Your dog doesn’t just use its nose to find leftovers on the counter or that aging piece of garbage on your walks. It actually uses its nose to discover critical information, like recognizing family members, identifying predators and, of course, locating food.
And this incredible sense of smell could also inform dogs about their human companions. A new study published in PLOS ONE found that dogs can detect when humans are stressed based on the odor profiles we produce. The study sheds more light on our relationship with dogs and could improve training for anxiety and post-traumatic stress disorder (PTSD) service dogs.
“This study demonstrates that dogs can discriminate between the breath and sweat taken from humans before and after a stress-inducing task. This finding tells us that an acute, negative, psychological stress response alters the odor profile of our breath/sweat and that dogs are able to detect this change in odor,” conclude the authors in a press release.
Broadly speaking, stress is a physiological and psychological response triggered during a challenging situation you don’t believe you can overcome.
For humans, stress alters our odor profiles for breath and sweat, which are typically used for communication among our own species, according to the study. But because of the close domestication we’ve developed with dogs throughout history, it’s possible that dogs can sense this form of communication, too.
More on Dogs and Humans:
We’ve had a relationship with dogs before the agricultural revolution.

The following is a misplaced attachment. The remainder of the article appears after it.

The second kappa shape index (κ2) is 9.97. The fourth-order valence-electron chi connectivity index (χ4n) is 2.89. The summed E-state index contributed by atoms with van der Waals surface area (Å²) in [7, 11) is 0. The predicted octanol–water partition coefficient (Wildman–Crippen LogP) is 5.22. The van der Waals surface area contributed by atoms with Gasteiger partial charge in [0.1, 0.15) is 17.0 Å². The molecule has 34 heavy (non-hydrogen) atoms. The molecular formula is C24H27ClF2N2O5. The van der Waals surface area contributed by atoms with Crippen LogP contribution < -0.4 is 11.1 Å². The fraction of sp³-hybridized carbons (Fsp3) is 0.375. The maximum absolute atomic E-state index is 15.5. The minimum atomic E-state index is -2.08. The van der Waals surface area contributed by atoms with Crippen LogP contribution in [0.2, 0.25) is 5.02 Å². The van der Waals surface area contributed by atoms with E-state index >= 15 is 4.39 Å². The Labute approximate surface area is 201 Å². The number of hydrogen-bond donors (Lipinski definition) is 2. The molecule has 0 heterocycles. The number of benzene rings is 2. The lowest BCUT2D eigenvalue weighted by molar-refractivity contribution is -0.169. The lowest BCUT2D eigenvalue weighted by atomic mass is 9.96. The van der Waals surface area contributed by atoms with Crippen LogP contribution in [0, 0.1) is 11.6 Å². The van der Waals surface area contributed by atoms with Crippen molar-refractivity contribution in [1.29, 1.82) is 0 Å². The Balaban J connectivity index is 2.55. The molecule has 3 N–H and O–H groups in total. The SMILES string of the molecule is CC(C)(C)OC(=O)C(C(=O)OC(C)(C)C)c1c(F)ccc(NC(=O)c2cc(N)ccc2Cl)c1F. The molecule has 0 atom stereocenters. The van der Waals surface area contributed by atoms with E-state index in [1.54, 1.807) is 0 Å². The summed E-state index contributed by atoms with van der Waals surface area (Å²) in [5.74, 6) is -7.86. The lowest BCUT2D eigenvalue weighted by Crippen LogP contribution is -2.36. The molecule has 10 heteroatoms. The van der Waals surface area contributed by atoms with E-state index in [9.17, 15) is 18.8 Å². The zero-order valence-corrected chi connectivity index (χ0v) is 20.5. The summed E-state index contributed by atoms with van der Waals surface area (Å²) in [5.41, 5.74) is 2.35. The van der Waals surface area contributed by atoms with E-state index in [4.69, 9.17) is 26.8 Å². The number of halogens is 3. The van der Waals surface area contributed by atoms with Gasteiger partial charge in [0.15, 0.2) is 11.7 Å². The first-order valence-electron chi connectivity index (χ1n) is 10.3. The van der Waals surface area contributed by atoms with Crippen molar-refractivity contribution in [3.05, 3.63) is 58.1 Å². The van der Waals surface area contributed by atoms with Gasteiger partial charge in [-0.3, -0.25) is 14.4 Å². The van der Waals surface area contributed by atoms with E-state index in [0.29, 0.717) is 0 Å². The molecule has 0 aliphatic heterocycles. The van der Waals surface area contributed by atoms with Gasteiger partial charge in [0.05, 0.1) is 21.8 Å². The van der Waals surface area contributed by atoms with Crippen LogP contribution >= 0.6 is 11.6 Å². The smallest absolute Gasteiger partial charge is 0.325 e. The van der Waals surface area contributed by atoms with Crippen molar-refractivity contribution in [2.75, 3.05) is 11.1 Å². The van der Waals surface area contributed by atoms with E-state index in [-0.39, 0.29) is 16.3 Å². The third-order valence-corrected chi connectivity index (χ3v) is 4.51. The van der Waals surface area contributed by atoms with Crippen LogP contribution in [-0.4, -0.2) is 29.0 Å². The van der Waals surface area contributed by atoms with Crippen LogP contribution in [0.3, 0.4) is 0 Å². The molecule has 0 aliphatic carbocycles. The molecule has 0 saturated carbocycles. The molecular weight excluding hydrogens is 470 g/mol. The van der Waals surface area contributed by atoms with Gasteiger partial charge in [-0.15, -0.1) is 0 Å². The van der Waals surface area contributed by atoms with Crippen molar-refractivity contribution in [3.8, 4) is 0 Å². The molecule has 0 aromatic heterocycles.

A study shows that walking with dogs can decrease signs of PTSD.
We don’t know of another species more interwoven into human society than dogs. Its possible domestication could have begun 33,000 years ago. And we’ve seen this strong relationship between dogs and humans help with psychological conditions, such as PTSD, anxiety and panic attacks.
Past research shows that service dogs do improve mental health for veterans with PTSD symptoms. Calm dogs can create a strong bond with the veteran, which weakens the PTSD symptoms. But is this because they can smell when we are distressed?
For this specific study, researchers wanted to know if dogs could detect the stress odors that we produce, even if they are not within our own species.
Researchers had individuals go through a fast-paced arithmetic task and collected heart rate and blood pressure levels afterward. They showed those who felt an increase in stress to trained dogs and used kibble markers to label the stress odors. The dogs could detect the kibble from the stressed individuals 93.75 percent of the time, according to a press release.
This percentage was greater than expected, according to the press release. While the study shows that dogs can sense our stress odors, it also just goes to show the strong connection between humans and our furry best friends.